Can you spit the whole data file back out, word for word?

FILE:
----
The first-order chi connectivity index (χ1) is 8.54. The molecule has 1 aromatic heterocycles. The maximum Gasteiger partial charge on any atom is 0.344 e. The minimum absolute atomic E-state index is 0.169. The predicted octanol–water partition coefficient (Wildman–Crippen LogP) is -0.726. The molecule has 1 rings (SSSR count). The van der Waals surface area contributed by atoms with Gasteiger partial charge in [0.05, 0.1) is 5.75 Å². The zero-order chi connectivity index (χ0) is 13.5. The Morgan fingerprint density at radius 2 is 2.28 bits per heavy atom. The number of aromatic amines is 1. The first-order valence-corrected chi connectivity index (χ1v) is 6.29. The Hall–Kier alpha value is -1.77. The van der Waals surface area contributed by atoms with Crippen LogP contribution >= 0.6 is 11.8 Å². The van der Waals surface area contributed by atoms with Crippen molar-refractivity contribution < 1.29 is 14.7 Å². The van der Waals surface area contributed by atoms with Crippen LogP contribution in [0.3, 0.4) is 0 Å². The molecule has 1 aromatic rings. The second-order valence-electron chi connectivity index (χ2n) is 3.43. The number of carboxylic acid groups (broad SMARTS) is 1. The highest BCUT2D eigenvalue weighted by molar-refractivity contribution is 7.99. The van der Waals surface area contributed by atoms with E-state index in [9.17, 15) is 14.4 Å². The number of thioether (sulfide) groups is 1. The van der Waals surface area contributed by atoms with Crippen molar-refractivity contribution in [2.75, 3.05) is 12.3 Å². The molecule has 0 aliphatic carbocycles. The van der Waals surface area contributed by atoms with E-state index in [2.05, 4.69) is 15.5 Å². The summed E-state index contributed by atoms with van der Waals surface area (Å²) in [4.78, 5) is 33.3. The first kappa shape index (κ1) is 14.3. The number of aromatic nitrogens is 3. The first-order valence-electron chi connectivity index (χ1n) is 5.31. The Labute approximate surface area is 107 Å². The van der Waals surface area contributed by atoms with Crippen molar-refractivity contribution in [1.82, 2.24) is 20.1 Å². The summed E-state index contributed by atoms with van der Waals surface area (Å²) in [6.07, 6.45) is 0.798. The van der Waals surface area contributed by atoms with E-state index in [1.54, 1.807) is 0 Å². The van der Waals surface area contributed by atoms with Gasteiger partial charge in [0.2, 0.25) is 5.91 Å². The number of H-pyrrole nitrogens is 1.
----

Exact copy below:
The first-order chi connectivity index (χ1) is 8.54. The molecule has 1 aromatic heterocycles. The maximum Gasteiger partial charge on any atom is 0.344 e. The minimum absolute atomic E-state index is 0.169. The predicted octanol–water partition coefficient (Wildman–Crippen LogP) is -0.726. The molecule has 1 rings (SSSR count). The van der Waals surface area contributed by atoms with Gasteiger partial charge in [0.05, 0.1) is 5.75 Å². The zero-order chi connectivity index (χ0) is 13.5. The Morgan fingerprint density at radius 2 is 2.28 bits per heavy atom. The number of aromatic amines is 1. The first-order valence-corrected chi connectivity index (χ1v) is 6.29. The Hall–Kier alpha value is -1.77. The van der Waals surface area contributed by atoms with Crippen LogP contribution >= 0.6 is 11.8 Å². The van der Waals surface area contributed by atoms with Crippen molar-refractivity contribution < 1.29 is 14.7 Å². The van der Waals surface area contributed by atoms with Crippen LogP contribution in [0.3, 0.4) is 0 Å². The molecule has 1 aromatic rings. The second-order valence-electron chi connectivity index (χ2n) is 3.43. The number of carboxylic acid groups (broad SMARTS) is 1. The highest BCUT2D eigenvalue weighted by molar-refractivity contribution is 7.99. The van der Waals surface area contributed by atoms with E-state index in [9.17, 15) is 14.4 Å². The number of thioether (sulfide) groups is 1. The van der Waals surface area contributed by atoms with Crippen molar-refractivity contribution in [2.75, 3.05) is 12.3 Å². The molecule has 0 aliphatic carbocycles. The van der Waals surface area contributed by atoms with E-state index in [2.05, 4.69) is 15.5 Å². The summed E-state index contributed by atoms with van der Waals surface area (Å²) in [4.78, 5) is 33.3. The first kappa shape index (κ1) is 14.3. The number of aromatic nitrogens is 3. The first-order valence-electron chi connectivity index (χ1n) is 5.31. The Labute approximate surface area is 107 Å². The van der Waals surface area contributed by atoms with Crippen molar-refractivity contribution in [1.82, 2.24) is 20.1 Å². The summed E-state index contributed by atoms with van der Waals surface area (Å²) in [6.07, 6.45) is 0.798. The van der Waals surface area contributed by atoms with E-state index in [1.54, 1.807) is 0 Å². The van der Waals surface area contributed by atoms with Gasteiger partial charge in [0.2, 0.25) is 5.91 Å². The number of H-pyrrole nitrogens is 1.